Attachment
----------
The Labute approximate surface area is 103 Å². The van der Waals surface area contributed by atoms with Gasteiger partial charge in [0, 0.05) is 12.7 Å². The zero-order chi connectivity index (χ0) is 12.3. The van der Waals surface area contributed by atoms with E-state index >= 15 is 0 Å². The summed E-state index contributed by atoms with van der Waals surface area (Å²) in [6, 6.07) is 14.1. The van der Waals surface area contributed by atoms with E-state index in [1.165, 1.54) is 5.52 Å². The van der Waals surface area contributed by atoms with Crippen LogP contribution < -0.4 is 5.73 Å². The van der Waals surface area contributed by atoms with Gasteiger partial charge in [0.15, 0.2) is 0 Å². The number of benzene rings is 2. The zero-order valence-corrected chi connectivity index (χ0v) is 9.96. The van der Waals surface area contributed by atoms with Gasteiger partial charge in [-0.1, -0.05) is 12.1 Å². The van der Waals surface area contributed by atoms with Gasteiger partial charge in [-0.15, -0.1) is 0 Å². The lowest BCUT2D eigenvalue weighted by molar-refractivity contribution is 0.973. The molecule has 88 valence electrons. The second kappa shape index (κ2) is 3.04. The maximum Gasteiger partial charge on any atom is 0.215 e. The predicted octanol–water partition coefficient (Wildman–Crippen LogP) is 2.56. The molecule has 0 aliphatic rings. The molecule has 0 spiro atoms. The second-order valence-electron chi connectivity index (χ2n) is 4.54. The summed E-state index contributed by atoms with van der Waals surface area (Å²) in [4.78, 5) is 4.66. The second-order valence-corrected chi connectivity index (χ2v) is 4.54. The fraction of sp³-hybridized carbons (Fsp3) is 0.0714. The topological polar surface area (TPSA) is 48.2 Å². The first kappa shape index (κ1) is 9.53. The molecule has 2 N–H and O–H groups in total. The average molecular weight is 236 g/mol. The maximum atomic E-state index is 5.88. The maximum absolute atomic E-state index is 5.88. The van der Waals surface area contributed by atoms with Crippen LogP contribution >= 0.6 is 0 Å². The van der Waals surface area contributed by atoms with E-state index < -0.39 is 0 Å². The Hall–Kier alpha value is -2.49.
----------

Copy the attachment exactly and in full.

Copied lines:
The Labute approximate surface area is 103 Å². The van der Waals surface area contributed by atoms with Gasteiger partial charge in [0, 0.05) is 12.7 Å². The zero-order chi connectivity index (χ0) is 12.3. The van der Waals surface area contributed by atoms with E-state index >= 15 is 0 Å². The summed E-state index contributed by atoms with van der Waals surface area (Å²) in [6, 6.07) is 14.1. The van der Waals surface area contributed by atoms with E-state index in [1.165, 1.54) is 5.52 Å². The van der Waals surface area contributed by atoms with Crippen LogP contribution < -0.4 is 5.73 Å². The van der Waals surface area contributed by atoms with Gasteiger partial charge in [0.15, 0.2) is 0 Å². The number of benzene rings is 2. The zero-order valence-corrected chi connectivity index (χ0v) is 9.96. The van der Waals surface area contributed by atoms with Gasteiger partial charge in [-0.1, -0.05) is 12.1 Å². The van der Waals surface area contributed by atoms with Gasteiger partial charge in [-0.15, -0.1) is 0 Å². The lowest BCUT2D eigenvalue weighted by molar-refractivity contribution is 0.973. The molecule has 88 valence electrons. The second kappa shape index (κ2) is 3.04. The maximum Gasteiger partial charge on any atom is 0.215 e. The predicted octanol–water partition coefficient (Wildman–Crippen LogP) is 2.56. The molecule has 0 aliphatic rings. The molecule has 0 spiro atoms. The second-order valence-electron chi connectivity index (χ2n) is 4.54. The summed E-state index contributed by atoms with van der Waals surface area (Å²) in [4.78, 5) is 4.66. The second-order valence-corrected chi connectivity index (χ2v) is 4.54. The fraction of sp³-hybridized carbons (Fsp3) is 0.0714. The topological polar surface area (TPSA) is 48.2 Å². The first kappa shape index (κ1) is 9.53. The molecule has 2 N–H and O–H groups in total. The average molecular weight is 236 g/mol. The maximum atomic E-state index is 5.88. The maximum absolute atomic E-state index is 5.88. The van der Waals surface area contributed by atoms with Crippen LogP contribution >= 0.6 is 0 Å². The van der Waals surface area contributed by atoms with E-state index < -0.39 is 0 Å². The Hall–Kier alpha value is -2.49.